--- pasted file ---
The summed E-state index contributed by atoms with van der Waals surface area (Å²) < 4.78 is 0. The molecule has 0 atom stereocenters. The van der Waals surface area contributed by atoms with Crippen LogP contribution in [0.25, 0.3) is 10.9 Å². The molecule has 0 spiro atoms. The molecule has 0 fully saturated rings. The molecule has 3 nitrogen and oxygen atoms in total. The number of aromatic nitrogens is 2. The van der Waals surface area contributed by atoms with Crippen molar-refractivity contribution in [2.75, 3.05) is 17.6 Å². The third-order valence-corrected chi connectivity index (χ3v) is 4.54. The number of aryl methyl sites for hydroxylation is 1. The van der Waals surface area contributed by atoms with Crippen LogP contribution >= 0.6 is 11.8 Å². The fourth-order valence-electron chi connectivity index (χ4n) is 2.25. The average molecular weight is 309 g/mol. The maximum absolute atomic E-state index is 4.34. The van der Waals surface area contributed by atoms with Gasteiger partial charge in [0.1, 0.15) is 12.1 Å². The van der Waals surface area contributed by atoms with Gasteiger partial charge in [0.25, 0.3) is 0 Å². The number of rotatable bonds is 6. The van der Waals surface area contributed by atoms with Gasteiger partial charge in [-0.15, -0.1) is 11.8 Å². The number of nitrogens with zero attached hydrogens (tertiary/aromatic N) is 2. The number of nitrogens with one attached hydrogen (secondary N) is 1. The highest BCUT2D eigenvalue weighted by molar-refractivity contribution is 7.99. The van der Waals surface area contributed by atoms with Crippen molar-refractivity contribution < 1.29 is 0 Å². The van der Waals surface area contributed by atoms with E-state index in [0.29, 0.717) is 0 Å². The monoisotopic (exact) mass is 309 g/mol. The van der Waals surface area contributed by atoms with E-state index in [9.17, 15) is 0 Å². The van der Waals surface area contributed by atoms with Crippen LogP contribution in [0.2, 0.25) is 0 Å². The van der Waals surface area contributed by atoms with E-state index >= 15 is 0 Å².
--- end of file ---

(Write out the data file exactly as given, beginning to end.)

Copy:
The summed E-state index contributed by atoms with van der Waals surface area (Å²) < 4.78 is 0. The molecule has 0 atom stereocenters. The van der Waals surface area contributed by atoms with Crippen LogP contribution in [0.25, 0.3) is 10.9 Å². The molecule has 0 spiro atoms. The molecule has 0 fully saturated rings. The molecule has 3 nitrogen and oxygen atoms in total. The number of aromatic nitrogens is 2. The van der Waals surface area contributed by atoms with Crippen molar-refractivity contribution in [2.75, 3.05) is 17.6 Å². The third-order valence-corrected chi connectivity index (χ3v) is 4.54. The number of aryl methyl sites for hydroxylation is 1. The van der Waals surface area contributed by atoms with Crippen LogP contribution >= 0.6 is 11.8 Å². The fourth-order valence-electron chi connectivity index (χ4n) is 2.25. The average molecular weight is 309 g/mol. The maximum absolute atomic E-state index is 4.34. The van der Waals surface area contributed by atoms with Gasteiger partial charge in [0.1, 0.15) is 12.1 Å². The van der Waals surface area contributed by atoms with Gasteiger partial charge in [0.25, 0.3) is 0 Å². The number of rotatable bonds is 6. The van der Waals surface area contributed by atoms with Gasteiger partial charge in [-0.15, -0.1) is 11.8 Å². The number of nitrogens with zero attached hydrogens (tertiary/aromatic N) is 2. The number of nitrogens with one attached hydrogen (secondary N) is 1. The highest BCUT2D eigenvalue weighted by molar-refractivity contribution is 7.99. The van der Waals surface area contributed by atoms with Crippen molar-refractivity contribution < 1.29 is 0 Å². The van der Waals surface area contributed by atoms with E-state index in [0.29, 0.717) is 0 Å². The monoisotopic (exact) mass is 309 g/mol. The van der Waals surface area contributed by atoms with E-state index in [9.17, 15) is 0 Å². The van der Waals surface area contributed by atoms with Crippen LogP contribution in [0.2, 0.25) is 0 Å². The van der Waals surface area contributed by atoms with E-state index >= 15 is 0 Å².